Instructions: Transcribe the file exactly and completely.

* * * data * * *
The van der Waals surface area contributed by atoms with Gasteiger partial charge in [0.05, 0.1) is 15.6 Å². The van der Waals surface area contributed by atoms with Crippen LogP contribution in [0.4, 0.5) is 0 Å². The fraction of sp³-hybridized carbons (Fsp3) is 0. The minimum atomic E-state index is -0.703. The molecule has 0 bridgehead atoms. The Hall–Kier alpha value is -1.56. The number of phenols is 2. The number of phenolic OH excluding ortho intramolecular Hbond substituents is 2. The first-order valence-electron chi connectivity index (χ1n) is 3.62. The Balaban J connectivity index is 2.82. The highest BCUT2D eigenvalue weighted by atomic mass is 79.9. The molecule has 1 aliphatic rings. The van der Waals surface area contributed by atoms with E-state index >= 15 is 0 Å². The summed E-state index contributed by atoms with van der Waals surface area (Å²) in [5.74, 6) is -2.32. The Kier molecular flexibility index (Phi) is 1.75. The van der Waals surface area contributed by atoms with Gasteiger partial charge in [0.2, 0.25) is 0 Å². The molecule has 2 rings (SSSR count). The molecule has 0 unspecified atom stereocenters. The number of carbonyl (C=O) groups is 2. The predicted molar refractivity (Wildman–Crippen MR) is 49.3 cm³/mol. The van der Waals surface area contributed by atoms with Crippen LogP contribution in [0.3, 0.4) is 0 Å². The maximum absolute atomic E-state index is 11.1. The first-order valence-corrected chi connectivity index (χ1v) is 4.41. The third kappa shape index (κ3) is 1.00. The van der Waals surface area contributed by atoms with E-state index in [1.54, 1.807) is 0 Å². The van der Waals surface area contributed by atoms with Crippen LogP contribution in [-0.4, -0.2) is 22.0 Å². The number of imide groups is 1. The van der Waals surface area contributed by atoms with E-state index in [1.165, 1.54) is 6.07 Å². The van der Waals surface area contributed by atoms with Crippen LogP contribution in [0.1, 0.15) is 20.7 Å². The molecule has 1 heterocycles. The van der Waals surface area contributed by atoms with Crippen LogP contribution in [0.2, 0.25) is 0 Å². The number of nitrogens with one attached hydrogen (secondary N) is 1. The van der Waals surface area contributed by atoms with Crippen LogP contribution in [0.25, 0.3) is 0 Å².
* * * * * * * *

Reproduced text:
The van der Waals surface area contributed by atoms with Gasteiger partial charge in [0.05, 0.1) is 15.6 Å². The van der Waals surface area contributed by atoms with Crippen LogP contribution in [0.4, 0.5) is 0 Å². The fraction of sp³-hybridized carbons (Fsp3) is 0. The minimum atomic E-state index is -0.703. The molecule has 0 bridgehead atoms. The Hall–Kier alpha value is -1.56. The number of phenols is 2. The number of phenolic OH excluding ortho intramolecular Hbond substituents is 2. The first-order valence-electron chi connectivity index (χ1n) is 3.62. The Balaban J connectivity index is 2.82. The highest BCUT2D eigenvalue weighted by atomic mass is 79.9. The molecule has 1 aliphatic rings. The van der Waals surface area contributed by atoms with E-state index >= 15 is 0 Å². The summed E-state index contributed by atoms with van der Waals surface area (Å²) in [5.74, 6) is -2.32. The Kier molecular flexibility index (Phi) is 1.75. The van der Waals surface area contributed by atoms with Gasteiger partial charge in [0.2, 0.25) is 0 Å². The molecule has 2 rings (SSSR count). The molecule has 0 unspecified atom stereocenters. The number of carbonyl (C=O) groups is 2. The predicted molar refractivity (Wildman–Crippen MR) is 49.3 cm³/mol. The van der Waals surface area contributed by atoms with Crippen LogP contribution in [0.3, 0.4) is 0 Å². The maximum absolute atomic E-state index is 11.1. The first-order valence-corrected chi connectivity index (χ1v) is 4.41. The third kappa shape index (κ3) is 1.00. The van der Waals surface area contributed by atoms with E-state index in [1.54, 1.807) is 0 Å². The van der Waals surface area contributed by atoms with Crippen LogP contribution in [-0.4, -0.2) is 22.0 Å². The number of imide groups is 1. The van der Waals surface area contributed by atoms with E-state index in [1.165, 1.54) is 6.07 Å². The van der Waals surface area contributed by atoms with Crippen LogP contribution in [0.1, 0.15) is 20.7 Å². The molecule has 1 heterocycles. The van der Waals surface area contributed by atoms with Crippen LogP contribution in [0.2, 0.25) is 0 Å². The number of nitrogens with one attached hydrogen (secondary N) is 1. The van der Waals surface area contributed by atoms with Crippen LogP contribution in [0.25, 0.3) is 0 Å².